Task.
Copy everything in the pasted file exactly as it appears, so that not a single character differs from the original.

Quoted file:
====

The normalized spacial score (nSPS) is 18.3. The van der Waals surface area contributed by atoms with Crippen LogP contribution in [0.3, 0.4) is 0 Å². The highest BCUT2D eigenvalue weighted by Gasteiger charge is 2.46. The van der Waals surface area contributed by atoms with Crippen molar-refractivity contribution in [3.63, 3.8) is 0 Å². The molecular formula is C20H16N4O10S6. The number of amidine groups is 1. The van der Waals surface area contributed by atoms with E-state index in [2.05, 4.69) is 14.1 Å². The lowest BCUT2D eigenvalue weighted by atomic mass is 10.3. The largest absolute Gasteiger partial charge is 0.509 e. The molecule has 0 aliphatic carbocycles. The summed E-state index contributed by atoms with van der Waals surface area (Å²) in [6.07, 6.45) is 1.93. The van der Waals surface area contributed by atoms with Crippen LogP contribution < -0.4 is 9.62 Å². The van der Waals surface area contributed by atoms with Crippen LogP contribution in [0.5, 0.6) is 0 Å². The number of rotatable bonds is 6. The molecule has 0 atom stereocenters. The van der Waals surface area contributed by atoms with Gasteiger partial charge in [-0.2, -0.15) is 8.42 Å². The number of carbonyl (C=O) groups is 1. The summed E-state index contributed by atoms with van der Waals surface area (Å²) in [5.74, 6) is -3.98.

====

The normalized spacial score (nSPS) is 18.3. The van der Waals surface area contributed by atoms with Crippen LogP contribution in [0.3, 0.4) is 0 Å². The highest BCUT2D eigenvalue weighted by Gasteiger charge is 2.46. The van der Waals surface area contributed by atoms with Crippen molar-refractivity contribution in [3.63, 3.8) is 0 Å². The molecular formula is C20H16N4O10S6. The number of amidine groups is 1. The van der Waals surface area contributed by atoms with E-state index in [2.05, 4.69) is 14.1 Å². The lowest BCUT2D eigenvalue weighted by atomic mass is 10.3. The largest absolute Gasteiger partial charge is 0.509 e. The molecule has 0 aliphatic carbocycles. The summed E-state index contributed by atoms with van der Waals surface area (Å²) in [6.07, 6.45) is 1.93. The van der Waals surface area contributed by atoms with Crippen LogP contribution < -0.4 is 9.62 Å². The van der Waals surface area contributed by atoms with Crippen LogP contribution in [0.5, 0.6) is 0 Å². The number of rotatable bonds is 6. The molecule has 0 atom stereocenters. The van der Waals surface area contributed by atoms with Gasteiger partial charge in [-0.2, -0.15) is 8.42 Å². The number of carbonyl (C=O) groups is 1. The summed E-state index contributed by atoms with van der Waals surface area (Å²) in [5.74, 6) is -3.98.